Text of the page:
We recently saw the murder of a drug addict and it has been said in this House that the elimination of criminals in arbitrary acts by citizens is a good thing. I remember warning that in accepting those values, we go down a dangerous path. This appears to have been a contract killing, carried out by two men wearing helmets, sitting on a motorcycle. They calmly and coldly executed this young woman, presumably for a price — I am reliably informed that in this pro-life society £2,000 is the cost for taking another person's life if one secures the services of a professional killer.
We have allowed this to start with the brutal murder of drug addicts and dealers — we do not approve of those people, but that is where it started. Perhaps there was not enough outrage at that point and there may have been a degree of sympathy with the idea than an unpleasant, noxious element was being eliminated. Our friends in the Provisional IRA have started murdering  members of our unarmed police force, not that it would matter if they were armed. Now we have moved on to journalists. Even if we act only from a sense of self interest, if we do not work strongly to prevent this development, politicians will be next, because some of the things we take the freedom to say in this House are deeply unpopular with certain elements. In addition to expressing sympathy with this family in this tragic situation, I hope we will work to eliminate this evil and these evil people from our society. I do not fool myself that it will be easy or that it will be done without restrictions on the general liberty of the public.
Mr. Ross: As a colleague of Veronica Guerin, I would say that she was one of the finest journalists who worked in Middle Abbey Street. She has been murdered because she was a fine journalist, because she did what she had to do to expose what she felt she had to expose. It was not the first time she had to endure such an attack. Unfortunately, this time she was not as lucky as in the past. It was a tribute to her that, although intimidated before, she continued with her work.
This is a time for expressing sympathy to the family. However, I cannot but echo the words of Senator Norris — it is a grim time for Irish society. It is not an exaggeration to say we are drifting close to anarchy. A garda was murdered recently and today a journalist was murdered. We are developing an immunity to such activity and it is becoming acceptable.
Those who perpetrate murders of this sort, who are not prepared to afford others normal democratic rights and take the law into their own hands, are not deserving of normal democratic rights themselves. Such is the seriousness of the situation that confronts us. I will not be specific, but everybody knows what I mean. The seriousness of this matter merits much more than the Seanad paying tribute to Veronica Guerin and condemning her killing — it has gone beyond that. I hope the  Government will take action in response to this event and will not restrict itself to words of condemnation. This is a deep and historic tragedy.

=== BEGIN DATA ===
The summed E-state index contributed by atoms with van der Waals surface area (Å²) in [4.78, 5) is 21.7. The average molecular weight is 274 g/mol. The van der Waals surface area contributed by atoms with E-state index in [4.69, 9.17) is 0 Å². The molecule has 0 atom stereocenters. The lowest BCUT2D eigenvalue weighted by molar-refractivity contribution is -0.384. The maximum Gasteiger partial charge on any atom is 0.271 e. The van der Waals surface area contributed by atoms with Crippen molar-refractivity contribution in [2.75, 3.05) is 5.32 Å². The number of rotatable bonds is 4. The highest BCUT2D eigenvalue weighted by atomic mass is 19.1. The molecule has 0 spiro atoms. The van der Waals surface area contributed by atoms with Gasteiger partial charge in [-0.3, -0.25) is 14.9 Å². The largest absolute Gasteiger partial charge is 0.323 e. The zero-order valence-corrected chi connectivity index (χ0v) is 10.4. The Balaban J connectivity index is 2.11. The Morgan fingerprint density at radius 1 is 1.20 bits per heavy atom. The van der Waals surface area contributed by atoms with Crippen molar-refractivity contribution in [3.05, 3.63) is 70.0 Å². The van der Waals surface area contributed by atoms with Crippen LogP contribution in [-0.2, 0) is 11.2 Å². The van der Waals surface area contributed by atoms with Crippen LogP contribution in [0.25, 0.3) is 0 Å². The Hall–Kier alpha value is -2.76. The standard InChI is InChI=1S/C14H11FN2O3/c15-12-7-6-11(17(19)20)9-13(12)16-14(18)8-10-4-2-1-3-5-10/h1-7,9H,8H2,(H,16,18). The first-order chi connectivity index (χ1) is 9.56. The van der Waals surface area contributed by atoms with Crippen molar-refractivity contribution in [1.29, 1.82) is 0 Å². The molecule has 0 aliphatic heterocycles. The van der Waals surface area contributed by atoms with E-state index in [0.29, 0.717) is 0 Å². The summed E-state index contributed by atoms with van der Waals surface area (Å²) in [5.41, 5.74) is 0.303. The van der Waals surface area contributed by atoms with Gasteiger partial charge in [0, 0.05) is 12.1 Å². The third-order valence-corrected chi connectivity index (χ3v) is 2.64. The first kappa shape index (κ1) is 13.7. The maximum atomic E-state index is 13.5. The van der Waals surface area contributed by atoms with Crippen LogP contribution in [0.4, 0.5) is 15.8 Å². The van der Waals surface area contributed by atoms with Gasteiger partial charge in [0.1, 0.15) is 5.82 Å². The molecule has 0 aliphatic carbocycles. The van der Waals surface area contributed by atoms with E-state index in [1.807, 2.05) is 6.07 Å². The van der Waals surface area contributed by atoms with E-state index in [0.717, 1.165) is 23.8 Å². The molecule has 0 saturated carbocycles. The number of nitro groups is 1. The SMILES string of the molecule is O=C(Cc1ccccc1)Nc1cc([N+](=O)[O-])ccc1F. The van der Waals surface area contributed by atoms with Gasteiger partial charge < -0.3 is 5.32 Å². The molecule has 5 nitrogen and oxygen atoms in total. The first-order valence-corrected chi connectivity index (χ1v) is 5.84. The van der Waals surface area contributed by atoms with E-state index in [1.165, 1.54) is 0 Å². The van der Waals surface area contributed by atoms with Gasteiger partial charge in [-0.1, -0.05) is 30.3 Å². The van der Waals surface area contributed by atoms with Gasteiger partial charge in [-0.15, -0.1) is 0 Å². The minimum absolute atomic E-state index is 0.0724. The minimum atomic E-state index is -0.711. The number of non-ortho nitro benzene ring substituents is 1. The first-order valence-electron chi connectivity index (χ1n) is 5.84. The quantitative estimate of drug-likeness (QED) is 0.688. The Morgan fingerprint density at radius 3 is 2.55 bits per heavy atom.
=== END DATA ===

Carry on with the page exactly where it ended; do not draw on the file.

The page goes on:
Mr. Roche: It is more difficult when one knows the person to condemn what has happened. I had known Veronica Guerin since the early 1980s. She was a vivacious, lively and courageous woman. What happened today is an unspeakable crime against democracy. The ruthless killing of a young mother is an outrage against life itself. This contract murder is an attack on freedom and democracy.
Everybody who values free speech and the other freedoms we enjoy owes a debt to Veronica Guerin's memory to do more than engage in ritual hand-wringing in this House or in the other place. I seldom agree with extreme statements because I consider civil liberties to be very important. We have reached a stage where democracy itself is under siege, and when democracy is besieged it is time to consider the extreme measures hinted at by the previous speakers. I do not like to be associated with the thought, but the reality is that if these thugs can gun down a young mother doing her duty, courageously fulfilling the task of exposing the underside of Irish life, then we must consider extraordinary measures.
Mr. Doyle: While I did not know Veronica Guerin personally, I was familiar with her investigative journalism. She was very brave in carrying out her job. In doing so she was trying to expose the evil people in our society, yet for doing that she has paid with her life. That is a sad reflection on our society. I agree with Senator Fitzgerald that the public must support the Garda in eradicating these evil people. If we start to do that perhaps Veronica Guerin's death might not have been completely in vain.
Mr. Lanigan: I join in expressing sympathy to the family of Veroncia Guerin. Today is not a day to discuss what should be done, rather it is a time to express sympathy. The rhetoric of recrimination is for another time. We should express our sympathy and in the future we can put our minds together to attempt to eliminate the cancer in our society. The best tribute I can pay to Veronica Guerin is to say that she did her job.
Mr. McAughtry: I wish to honour the memory of Veronica Guerin on behalf of those journalists who have walked hostile streets, of whom there are many in Northern Ireland. Those of us who have been in areas where danger threatens knew if it was a paramilitary area that at least the paramilitaries would have a care for public relations. To that extent we could venture into Provisional IRA and UVF areas with some consolation.